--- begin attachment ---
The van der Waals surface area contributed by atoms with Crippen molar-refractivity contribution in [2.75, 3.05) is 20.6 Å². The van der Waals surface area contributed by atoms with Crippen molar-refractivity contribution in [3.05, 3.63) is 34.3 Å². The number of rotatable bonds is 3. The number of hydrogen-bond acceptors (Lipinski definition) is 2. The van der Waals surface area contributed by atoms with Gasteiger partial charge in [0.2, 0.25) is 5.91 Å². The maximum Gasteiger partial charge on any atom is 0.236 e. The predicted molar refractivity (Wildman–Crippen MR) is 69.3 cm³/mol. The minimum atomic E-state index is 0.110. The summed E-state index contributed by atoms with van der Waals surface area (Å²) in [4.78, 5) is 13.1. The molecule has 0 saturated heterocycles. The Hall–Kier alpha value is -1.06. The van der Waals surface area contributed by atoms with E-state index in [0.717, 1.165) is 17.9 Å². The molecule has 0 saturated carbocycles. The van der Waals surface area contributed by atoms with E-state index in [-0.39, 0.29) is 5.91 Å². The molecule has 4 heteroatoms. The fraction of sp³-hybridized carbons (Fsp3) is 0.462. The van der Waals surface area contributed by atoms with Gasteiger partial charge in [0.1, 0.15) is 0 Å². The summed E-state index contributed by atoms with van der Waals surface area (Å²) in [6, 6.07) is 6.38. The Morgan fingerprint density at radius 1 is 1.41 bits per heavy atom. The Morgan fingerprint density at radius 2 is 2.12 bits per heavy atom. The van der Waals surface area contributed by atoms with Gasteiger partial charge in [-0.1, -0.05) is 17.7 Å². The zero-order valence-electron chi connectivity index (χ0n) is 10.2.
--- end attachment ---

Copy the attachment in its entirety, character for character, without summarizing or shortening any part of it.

The van der Waals surface area contributed by atoms with Crippen molar-refractivity contribution in [2.75, 3.05) is 20.6 Å². The van der Waals surface area contributed by atoms with Crippen molar-refractivity contribution in [3.05, 3.63) is 34.3 Å². The number of rotatable bonds is 3. The number of hydrogen-bond acceptors (Lipinski definition) is 2. The van der Waals surface area contributed by atoms with Gasteiger partial charge in [0.2, 0.25) is 5.91 Å². The maximum Gasteiger partial charge on any atom is 0.236 e. The predicted molar refractivity (Wildman–Crippen MR) is 69.3 cm³/mol. The minimum atomic E-state index is 0.110. The summed E-state index contributed by atoms with van der Waals surface area (Å²) in [4.78, 5) is 13.1. The molecule has 0 saturated heterocycles. The Hall–Kier alpha value is -1.06. The van der Waals surface area contributed by atoms with E-state index in [0.717, 1.165) is 17.9 Å². The molecule has 0 saturated carbocycles. The van der Waals surface area contributed by atoms with E-state index in [-0.39, 0.29) is 5.91 Å². The molecule has 4 heteroatoms. The fraction of sp³-hybridized carbons (Fsp3) is 0.462. The van der Waals surface area contributed by atoms with Gasteiger partial charge in [0.1, 0.15) is 0 Å². The summed E-state index contributed by atoms with van der Waals surface area (Å²) in [6, 6.07) is 6.38. The Morgan fingerprint density at radius 1 is 1.41 bits per heavy atom. The Morgan fingerprint density at radius 2 is 2.12 bits per heavy atom. The van der Waals surface area contributed by atoms with Gasteiger partial charge in [-0.1, -0.05) is 17.7 Å². The zero-order valence-electron chi connectivity index (χ0n) is 10.2.